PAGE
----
1. Every act is the act of an agent. Every agent acts out of its own nature, which determines its aptitude toward particular acts, and frames the bounds of its possibility.
2. Human agents act out of their own, human nature, and that human nature is differentiated in each person by various accidental characteristics—things like memory, prejudice, habituation, and physiology.
3. Man is a political animal. This means first of all that humans are naturally social—they have relationships with other people. But to be political is more than that. Man is a political animal because his life (the set of activities and contexts which make up his everyday way of being) tends to be part of a stable order of dependencies and hierarchies, which constitute a whole, a community. Man is a political animal because the structure of individual sociability tends to create political order. Wherever humans dwell, the polis soon appears, and with it law, culture, custom, ritual, and social differentiation.
4. Political order arises from human relationships, between individual personalities. Personalities are as complex as the experiences and desires of individual persons. Because in the first instance political relationships are relationships between particular individuals, political order tends first of all to have a personal character, which is born out in most “primitive” societies. Order and law are located in personalities and social bonds, rather than in the heavens or an abstract realm of ideas—or, the abstract realm of ideas and the heavens are themselves understood in ways that reflect the highly personal character of social order. As below, so above.
5. The stability of political order (which leads to the long-term inculcation of certain social positions, relationships, and dependencies) makes possible the emergence of categories of social behavior that are more particular, and less dependent on individual personalities. The complexity of life which is so present in the rituals, customs, mores, and social hierarchies of primitive societies is gradually sifted and specialized. In a large city or a developed society, each person needs to worry only about a few things, or perhaps just one thing. The meaning of social positions is rarefied, creating large uniformities of social position and behavior, within which new currents of activity can develop.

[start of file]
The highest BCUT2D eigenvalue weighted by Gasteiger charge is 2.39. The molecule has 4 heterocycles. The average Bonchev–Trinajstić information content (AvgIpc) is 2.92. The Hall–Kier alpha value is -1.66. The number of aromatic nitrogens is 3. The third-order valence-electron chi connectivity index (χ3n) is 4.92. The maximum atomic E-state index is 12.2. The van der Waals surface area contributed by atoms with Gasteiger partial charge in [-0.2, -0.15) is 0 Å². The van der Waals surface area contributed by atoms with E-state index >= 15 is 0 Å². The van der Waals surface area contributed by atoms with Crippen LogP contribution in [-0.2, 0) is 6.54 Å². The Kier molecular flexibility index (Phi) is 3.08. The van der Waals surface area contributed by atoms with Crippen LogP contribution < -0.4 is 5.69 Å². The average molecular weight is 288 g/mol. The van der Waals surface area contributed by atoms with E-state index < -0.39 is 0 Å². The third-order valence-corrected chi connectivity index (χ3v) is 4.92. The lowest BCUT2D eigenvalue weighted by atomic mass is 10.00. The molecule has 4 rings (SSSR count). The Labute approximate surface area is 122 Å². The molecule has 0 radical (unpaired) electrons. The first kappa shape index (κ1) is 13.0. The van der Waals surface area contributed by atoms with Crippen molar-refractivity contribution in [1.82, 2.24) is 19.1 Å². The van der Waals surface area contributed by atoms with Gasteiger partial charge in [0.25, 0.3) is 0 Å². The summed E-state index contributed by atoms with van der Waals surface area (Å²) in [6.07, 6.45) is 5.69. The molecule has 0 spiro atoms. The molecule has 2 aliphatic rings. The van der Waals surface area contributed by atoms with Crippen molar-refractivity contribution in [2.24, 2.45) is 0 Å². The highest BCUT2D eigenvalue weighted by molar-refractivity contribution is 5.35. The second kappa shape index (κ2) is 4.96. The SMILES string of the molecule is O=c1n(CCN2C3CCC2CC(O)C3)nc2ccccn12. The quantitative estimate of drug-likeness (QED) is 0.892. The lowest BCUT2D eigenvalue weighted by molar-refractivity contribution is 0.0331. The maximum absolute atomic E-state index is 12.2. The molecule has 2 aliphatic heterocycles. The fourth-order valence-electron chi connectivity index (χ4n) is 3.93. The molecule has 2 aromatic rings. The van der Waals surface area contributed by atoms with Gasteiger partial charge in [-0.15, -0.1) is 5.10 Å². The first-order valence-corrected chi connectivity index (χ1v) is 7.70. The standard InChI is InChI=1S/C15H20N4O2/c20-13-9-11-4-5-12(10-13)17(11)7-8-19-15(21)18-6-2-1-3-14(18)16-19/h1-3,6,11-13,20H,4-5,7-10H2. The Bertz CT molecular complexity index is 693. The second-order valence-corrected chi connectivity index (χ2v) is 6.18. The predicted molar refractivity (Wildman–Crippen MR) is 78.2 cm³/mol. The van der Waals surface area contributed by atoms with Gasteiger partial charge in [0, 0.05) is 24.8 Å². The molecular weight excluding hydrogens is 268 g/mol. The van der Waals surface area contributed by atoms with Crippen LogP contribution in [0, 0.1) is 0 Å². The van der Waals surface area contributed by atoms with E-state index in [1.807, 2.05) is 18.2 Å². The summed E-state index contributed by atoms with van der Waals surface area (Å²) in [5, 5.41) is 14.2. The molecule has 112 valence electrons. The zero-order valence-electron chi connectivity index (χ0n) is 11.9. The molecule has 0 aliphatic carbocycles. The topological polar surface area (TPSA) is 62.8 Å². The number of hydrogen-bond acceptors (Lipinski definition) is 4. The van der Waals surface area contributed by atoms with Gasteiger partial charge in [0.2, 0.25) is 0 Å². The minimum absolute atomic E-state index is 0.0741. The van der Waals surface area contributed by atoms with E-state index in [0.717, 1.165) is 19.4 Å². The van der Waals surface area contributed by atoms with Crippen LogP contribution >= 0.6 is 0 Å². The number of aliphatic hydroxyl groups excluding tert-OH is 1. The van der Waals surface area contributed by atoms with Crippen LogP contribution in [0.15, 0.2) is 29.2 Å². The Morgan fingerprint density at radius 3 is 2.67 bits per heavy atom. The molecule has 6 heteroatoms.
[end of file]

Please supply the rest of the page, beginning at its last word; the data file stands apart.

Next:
6. In the introduction to his book The Savage Mind, Claude Levi-Strauss puts forward a contrast between two modes of making and understanding, which he calls bricolage and engineering. Bricolage is improvisational. It takes a set of already available ideas and materials and crafts something out of them. The product of bricolage cannot be conceived without taking note of the materials, and whatever results from bricolage bears within itself a dense array of existing significances, previous uses, and traditions. Engineering, on the other hand, attempts to start from nothing. The engineer’s materials are blank; his designs are imposed upon them without restriction. The engineer is, ideally, a pure maker, whose works are purely artificial.
7. The practice or ideal of engineering is made possible over the long term by a certain tradition of bricolage. It is out of the rarefaction and refinement of our narratives about the world that we make available the most abstract and universal concepts. Likewise in social relations, the stratification of society, the division of labor, and the refinement of specialties make it possible for us to describe politics in terms no longer directly tied to the complexity of human personalities.
8. One of the peculiar possibilities opened up through this process of abstraction or social rarefaction is the construction of new cosmic mythologies by groups occupying select social positions, using ready-to-hand concepts and narratives internal to them.